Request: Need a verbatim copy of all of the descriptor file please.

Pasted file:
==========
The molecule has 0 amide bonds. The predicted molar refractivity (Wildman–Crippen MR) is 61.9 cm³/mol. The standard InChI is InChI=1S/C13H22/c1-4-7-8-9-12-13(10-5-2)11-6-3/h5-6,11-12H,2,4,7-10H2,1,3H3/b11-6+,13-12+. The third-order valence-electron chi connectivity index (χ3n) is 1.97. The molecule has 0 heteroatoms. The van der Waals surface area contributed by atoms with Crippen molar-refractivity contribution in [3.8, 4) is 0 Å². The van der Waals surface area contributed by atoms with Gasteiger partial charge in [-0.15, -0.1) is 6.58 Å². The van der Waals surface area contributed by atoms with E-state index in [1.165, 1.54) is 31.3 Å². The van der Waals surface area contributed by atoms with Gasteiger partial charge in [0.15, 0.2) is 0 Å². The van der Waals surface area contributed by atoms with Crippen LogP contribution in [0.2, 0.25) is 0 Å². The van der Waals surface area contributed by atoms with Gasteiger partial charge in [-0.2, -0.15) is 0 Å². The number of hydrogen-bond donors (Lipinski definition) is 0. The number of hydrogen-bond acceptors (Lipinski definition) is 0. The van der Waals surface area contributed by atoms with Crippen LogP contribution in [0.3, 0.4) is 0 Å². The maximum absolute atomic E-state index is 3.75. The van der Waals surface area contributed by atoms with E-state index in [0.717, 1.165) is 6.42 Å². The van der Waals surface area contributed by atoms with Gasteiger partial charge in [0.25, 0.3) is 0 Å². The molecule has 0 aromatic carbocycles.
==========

The molecule has 0 amide bonds. The predicted molar refractivity (Wildman–Crippen MR) is 61.9 cm³/mol. The standard InChI is InChI=1S/C13H22/c1-4-7-8-9-12-13(10-5-2)11-6-3/h5-6,11-12H,2,4,7-10H2,1,3H3/b11-6+,13-12+. The third-order valence-electron chi connectivity index (χ3n) is 1.97. The molecule has 0 heteroatoms. The van der Waals surface area contributed by atoms with Crippen molar-refractivity contribution in [3.8, 4) is 0 Å². The van der Waals surface area contributed by atoms with Gasteiger partial charge in [-0.15, -0.1) is 6.58 Å². The van der Waals surface area contributed by atoms with E-state index in [1.165, 1.54) is 31.3 Å². The van der Waals surface area contributed by atoms with Gasteiger partial charge in [0.15, 0.2) is 0 Å². The van der Waals surface area contributed by atoms with Crippen LogP contribution in [0.2, 0.25) is 0 Å². The van der Waals surface area contributed by atoms with Gasteiger partial charge in [-0.2, -0.15) is 0 Å². The number of hydrogen-bond donors (Lipinski definition) is 0. The number of hydrogen-bond acceptors (Lipinski definition) is 0. The van der Waals surface area contributed by atoms with Crippen LogP contribution in [0.3, 0.4) is 0 Å². The maximum absolute atomic E-state index is 3.75. The van der Waals surface area contributed by atoms with E-state index in [0.717, 1.165) is 6.42 Å². The van der Waals surface area contributed by atoms with Gasteiger partial charge in [0.25, 0.3) is 0 Å². The molecule has 0 aromatic carbocycles.